Skip to main content Accessibility help
×
Hostname: page-component-848d4c4894-nmvwc Total loading time: 0 Render date: 2024-06-13T11:54:57.217Z Has data issue: false hasContentIssue false

14 - The Regulation of Human Germline Genome Modification in France

from Part II - Europe

Published online by Cambridge University Press:  15 November 2019

Andrea Boggio
Affiliation:
Bryant University, Rhode Island
Cesare P. R. Romano
Affiliation:
Loyola Marymount University, California
Jessica Almqvist
Affiliation:
Universidad Autónoma de Madrid
Get access

Summary

In France, civil law provisions on research involving human subjects, on donation and use of human body parts, and on medically assisted reproduction – originally developed between 1988 and 1994 and generally referred to as loi de bioéthique (law on bioethics) – specify whether and under which statutory conditions activities potentially leading to human germline genome modification can be undertaken. International law, including European law, poses further conditions. This chapter explores legislative and regulatory constraints on this type of research in France, analyzing how they developed over time to reach their present state. We will show that, in France, it is prohibited to create a human embryo solely for research purposes; that, however, research activities on supernumerary embryos and human embryonic stem cells are possible upon authorization by the national agency on biomedicine; but that, nevertheless, alterations to the genome of an embryo under circumstances that allow the modifications to pass on to future generations (i.e. through a successful pregnancy) are strictly prohibited. A peculiar feature of French legislation in this domain is that the law on bioethics is regularly updated in light of new technological or scientific developments, and as a result of a national public consultation held at least every five years. In 2018 one such rounds of public consultation took place, and a report summarizing its outcome is now being considered as the basis for possible legislative reform – including in the domain of genetic engineering. While it is not possible to anticipate future legislative developments, the report signals some degree of openness in the French civil society regarding the use of genetic engineering and genome editing, at least in the context of research.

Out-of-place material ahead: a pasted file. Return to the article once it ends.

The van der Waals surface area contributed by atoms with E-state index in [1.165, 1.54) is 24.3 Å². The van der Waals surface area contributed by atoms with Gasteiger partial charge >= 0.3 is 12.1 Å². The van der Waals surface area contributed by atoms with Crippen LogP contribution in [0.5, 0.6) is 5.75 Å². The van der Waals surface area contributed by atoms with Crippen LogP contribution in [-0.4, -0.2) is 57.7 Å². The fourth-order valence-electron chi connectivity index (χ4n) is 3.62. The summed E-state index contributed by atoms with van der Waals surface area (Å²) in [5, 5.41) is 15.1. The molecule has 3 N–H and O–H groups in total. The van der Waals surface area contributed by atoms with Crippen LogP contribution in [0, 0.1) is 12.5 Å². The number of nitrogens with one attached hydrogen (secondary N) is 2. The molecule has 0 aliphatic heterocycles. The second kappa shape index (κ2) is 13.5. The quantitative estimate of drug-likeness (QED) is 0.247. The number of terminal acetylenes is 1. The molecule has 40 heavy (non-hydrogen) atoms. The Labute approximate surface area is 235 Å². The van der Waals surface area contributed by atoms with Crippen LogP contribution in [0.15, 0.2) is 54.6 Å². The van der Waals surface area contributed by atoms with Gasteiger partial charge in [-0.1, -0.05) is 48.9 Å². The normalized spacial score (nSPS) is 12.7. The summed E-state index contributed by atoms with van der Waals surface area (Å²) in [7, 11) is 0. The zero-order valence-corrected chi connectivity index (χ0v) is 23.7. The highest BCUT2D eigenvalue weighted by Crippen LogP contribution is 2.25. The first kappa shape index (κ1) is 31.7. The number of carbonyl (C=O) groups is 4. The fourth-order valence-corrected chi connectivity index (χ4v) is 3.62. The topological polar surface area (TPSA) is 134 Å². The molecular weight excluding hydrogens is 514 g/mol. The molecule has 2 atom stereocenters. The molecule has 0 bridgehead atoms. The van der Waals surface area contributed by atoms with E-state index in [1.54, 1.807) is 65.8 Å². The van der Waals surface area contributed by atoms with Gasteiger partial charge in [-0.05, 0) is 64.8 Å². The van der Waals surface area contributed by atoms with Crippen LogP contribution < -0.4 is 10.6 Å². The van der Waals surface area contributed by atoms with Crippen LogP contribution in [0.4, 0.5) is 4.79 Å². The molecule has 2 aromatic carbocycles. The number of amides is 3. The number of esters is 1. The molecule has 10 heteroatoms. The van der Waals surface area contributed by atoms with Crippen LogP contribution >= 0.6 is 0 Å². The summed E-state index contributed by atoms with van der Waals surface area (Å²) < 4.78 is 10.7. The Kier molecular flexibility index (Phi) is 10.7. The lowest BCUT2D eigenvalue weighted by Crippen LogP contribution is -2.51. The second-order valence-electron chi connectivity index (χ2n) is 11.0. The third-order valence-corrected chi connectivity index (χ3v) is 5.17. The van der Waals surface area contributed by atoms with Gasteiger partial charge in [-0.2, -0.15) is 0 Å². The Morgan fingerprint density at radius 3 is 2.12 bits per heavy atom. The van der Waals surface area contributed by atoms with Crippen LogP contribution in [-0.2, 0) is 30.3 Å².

Type
Chapter
Information
Human Germline Genome Modification and the Right to Science
A Comparative Study of National Laws and Policies
, pp. 380 - 408
Publisher: Cambridge University Press
Print publication year: 2020

Access options

Get access to the full version of this content by using one of the access options below. (Log in options will check for institutional or personal access. Content may require purchase if you do not have access.)

Save book to Kindle

To save this book to your Kindle, first ensure coreplatform@cambridge.org is added to your Approved Personal Document E-mail List under your Personal Document Settings on the Manage Your Content and Devices page of your Amazon account. Then enter the ‘name’ part of your Kindle email address below. Find out more about saving to your Kindle.

Note you can select to save to either the @free.kindle.com or @kindle.com variations. ‘@free.kindle.com’ emails are free but can only be saved to your device when it is connected to wi-fi. ‘@kindle.com’ emails can be delivered even when you are not connected to wi-fi, but note that service fees apply.

Find out more about the Kindle Personal Document Service.

Available formats
×

Save book to Dropbox

To save content items to your account, please confirm that you agree to abide by our usage policies. If this is the first time you use this feature, you will be asked to authorise Cambridge Core to connect with your account. Find out more about saving content to Dropbox.

Available formats
×

Save book to Google Drive

To save content items to your account, please confirm that you agree to abide by our usage policies. If this is the first time you use this feature, you will be asked to authorise Cambridge Core to connect with your account. Find out more about saving content to Google Drive.

Available formats
×